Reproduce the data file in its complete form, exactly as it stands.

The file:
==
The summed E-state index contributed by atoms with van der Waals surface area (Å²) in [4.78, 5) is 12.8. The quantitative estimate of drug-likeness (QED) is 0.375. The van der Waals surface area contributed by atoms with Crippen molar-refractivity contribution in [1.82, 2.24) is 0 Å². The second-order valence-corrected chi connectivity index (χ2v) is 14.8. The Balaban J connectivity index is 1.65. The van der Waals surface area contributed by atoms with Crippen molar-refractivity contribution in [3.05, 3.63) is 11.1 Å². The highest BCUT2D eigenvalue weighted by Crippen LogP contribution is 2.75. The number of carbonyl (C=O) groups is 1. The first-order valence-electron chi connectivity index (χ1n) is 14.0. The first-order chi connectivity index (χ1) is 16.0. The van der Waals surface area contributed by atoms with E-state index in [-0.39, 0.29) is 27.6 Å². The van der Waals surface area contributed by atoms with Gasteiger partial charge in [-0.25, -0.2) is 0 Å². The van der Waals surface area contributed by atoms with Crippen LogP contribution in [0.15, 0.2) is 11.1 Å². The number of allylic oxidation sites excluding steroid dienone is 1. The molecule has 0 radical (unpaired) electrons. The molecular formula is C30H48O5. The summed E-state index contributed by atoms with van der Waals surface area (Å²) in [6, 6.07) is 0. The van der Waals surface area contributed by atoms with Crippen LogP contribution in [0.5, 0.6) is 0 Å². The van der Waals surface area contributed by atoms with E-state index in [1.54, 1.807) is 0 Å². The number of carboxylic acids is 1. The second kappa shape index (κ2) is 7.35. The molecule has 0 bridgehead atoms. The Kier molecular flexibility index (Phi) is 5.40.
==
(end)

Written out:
The summed E-state index contributed by atoms with van der Waals surface area (Å²) in [4.78, 5) is 12.8. The quantitative estimate of drug-likeness (QED) is 0.375. The van der Waals surface area contributed by atoms with Crippen molar-refractivity contribution in [1.82, 2.24) is 0 Å². The second-order valence-corrected chi connectivity index (χ2v) is 14.8. The Balaban J connectivity index is 1.65. The van der Waals surface area contributed by atoms with Crippen molar-refractivity contribution in [3.05, 3.63) is 11.1 Å². The highest BCUT2D eigenvalue weighted by Crippen LogP contribution is 2.75. The number of carbonyl (C=O) groups is 1. The first-order valence-electron chi connectivity index (χ1n) is 14.0. The first-order chi connectivity index (χ1) is 16.0. The van der Waals surface area contributed by atoms with E-state index in [-0.39, 0.29) is 27.6 Å². The van der Waals surface area contributed by atoms with Gasteiger partial charge in [-0.25, -0.2) is 0 Å². The van der Waals surface area contributed by atoms with Crippen LogP contribution in [0.15, 0.2) is 11.1 Å². The number of allylic oxidation sites excluding steroid dienone is 1. The molecule has 0 radical (unpaired) electrons. The molecular formula is C30H48O5. The summed E-state index contributed by atoms with van der Waals surface area (Å²) in [6, 6.07) is 0. The van der Waals surface area contributed by atoms with Crippen LogP contribution in [0.5, 0.6) is 0 Å². The van der Waals surface area contributed by atoms with E-state index in [1.54, 1.807) is 0 Å². The number of carboxylic acids is 1. The second kappa shape index (κ2) is 7.35. The molecule has 0 bridgehead atoms. The Kier molecular flexibility index (Phi) is 5.40.